We Need to Talk About Discrimination

In 2019, it’s hard to believe we’re still having this conversation—but in response to House Speaker Lee Chatfield’s ignorant comments about why he doesn’t believe in protecting LGBTQ+ Michiganders’ civil rights, let’s make one thing really clear: Despite Chatfield’s bizarre world view, civilized society must not protect bigotry.  

Of course, this isn’t new. It’s the same nonsense we hear from the #AllLivesMatter crowd and angry men whose response to the #MeToo movement is to double down on harassment and smash their Gillette-branded razors—and it has to stop. These are people proclaiming victimhood based on their bigotry being called out. It is an utterly twisted view of reality that ignores the history and reality of discrimination against people based on race, sexual orientation, gender identity, and gender expression.

Here in Michigan, most civil rights protections come from the Elliott-Larsen Civil Rights Act, which covers discrimination based on factors like race, sex, religion, and national origin. However, gender identity and sexual orientation aren’t mentioned, which leaves the LGBTQ+ community without the same civil rights protections everyone else enjoys.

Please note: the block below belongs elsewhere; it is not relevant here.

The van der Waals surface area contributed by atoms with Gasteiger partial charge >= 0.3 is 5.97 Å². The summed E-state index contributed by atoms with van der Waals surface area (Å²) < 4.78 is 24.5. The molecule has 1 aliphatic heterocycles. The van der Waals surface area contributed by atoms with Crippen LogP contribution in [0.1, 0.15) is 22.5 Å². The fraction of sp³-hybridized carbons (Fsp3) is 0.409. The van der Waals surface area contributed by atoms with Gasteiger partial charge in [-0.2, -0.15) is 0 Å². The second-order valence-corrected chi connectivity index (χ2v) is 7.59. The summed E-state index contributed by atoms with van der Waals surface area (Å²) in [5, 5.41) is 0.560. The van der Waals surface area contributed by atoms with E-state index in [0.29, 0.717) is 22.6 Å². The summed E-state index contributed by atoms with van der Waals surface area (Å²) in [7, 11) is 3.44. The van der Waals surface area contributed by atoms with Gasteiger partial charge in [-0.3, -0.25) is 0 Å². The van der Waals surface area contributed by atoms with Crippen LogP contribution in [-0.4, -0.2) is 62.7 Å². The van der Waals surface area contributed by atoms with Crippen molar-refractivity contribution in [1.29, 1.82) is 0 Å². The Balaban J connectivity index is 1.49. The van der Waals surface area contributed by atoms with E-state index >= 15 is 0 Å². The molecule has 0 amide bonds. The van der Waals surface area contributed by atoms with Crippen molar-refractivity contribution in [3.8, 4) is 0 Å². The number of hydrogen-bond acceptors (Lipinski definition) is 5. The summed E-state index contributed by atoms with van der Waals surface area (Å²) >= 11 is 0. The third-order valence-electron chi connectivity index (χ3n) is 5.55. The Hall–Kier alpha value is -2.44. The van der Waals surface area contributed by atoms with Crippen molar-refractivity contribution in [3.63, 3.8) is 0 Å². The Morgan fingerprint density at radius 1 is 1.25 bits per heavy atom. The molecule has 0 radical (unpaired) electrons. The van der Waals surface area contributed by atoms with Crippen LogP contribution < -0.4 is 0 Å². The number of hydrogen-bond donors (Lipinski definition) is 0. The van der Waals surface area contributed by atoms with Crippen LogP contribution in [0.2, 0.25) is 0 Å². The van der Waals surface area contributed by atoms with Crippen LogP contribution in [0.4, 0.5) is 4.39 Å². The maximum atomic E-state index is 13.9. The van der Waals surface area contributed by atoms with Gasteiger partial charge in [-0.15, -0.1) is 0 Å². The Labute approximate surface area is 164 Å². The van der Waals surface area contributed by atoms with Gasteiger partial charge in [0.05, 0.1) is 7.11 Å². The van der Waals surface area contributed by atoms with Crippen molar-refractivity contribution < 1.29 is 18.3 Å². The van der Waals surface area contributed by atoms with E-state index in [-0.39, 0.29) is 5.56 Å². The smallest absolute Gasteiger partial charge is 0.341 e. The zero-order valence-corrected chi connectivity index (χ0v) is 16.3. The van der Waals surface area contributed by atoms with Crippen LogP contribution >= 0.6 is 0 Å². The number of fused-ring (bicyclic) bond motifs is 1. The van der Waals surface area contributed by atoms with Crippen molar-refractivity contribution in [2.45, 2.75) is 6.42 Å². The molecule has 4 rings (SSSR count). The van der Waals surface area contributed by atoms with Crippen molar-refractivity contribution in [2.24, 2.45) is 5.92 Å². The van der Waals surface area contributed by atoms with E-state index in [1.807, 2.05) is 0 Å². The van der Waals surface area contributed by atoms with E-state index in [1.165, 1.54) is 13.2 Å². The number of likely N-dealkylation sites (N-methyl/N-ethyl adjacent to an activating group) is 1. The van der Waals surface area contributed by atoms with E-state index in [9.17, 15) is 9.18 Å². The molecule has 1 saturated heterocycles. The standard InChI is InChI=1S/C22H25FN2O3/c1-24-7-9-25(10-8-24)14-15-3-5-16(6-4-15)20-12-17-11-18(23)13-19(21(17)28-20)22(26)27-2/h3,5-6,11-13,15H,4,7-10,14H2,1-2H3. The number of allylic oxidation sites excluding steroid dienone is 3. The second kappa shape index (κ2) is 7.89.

Simplified: Under Michigan law, anti-LGBTQ+ discrimination is legal, and Lee Chatfield wants to keep it that way. He denies the lived experiences of discrimination faced by LGBTQ+ Michiganders. He ignores the fact that same-sex couples are denied the right to adopt and refuses to recognize these families’ rights to equal protection under the law.

What Chatfield’s pushing for is to protect bigotry. He doesn’t believe bakers or others supposedly serving the public should have to admit that gay people are people and serve them as such.

Lee Chatfield doesn’t have a good faith argument for civil rights violations because there are no such arguments, so he claims victimhood in an attempt to excuse bigotry. As House Speaker, Chatfield is choosing to further oppression instead of standing up for vulnerable communities in our state – and that’s unacceptable.

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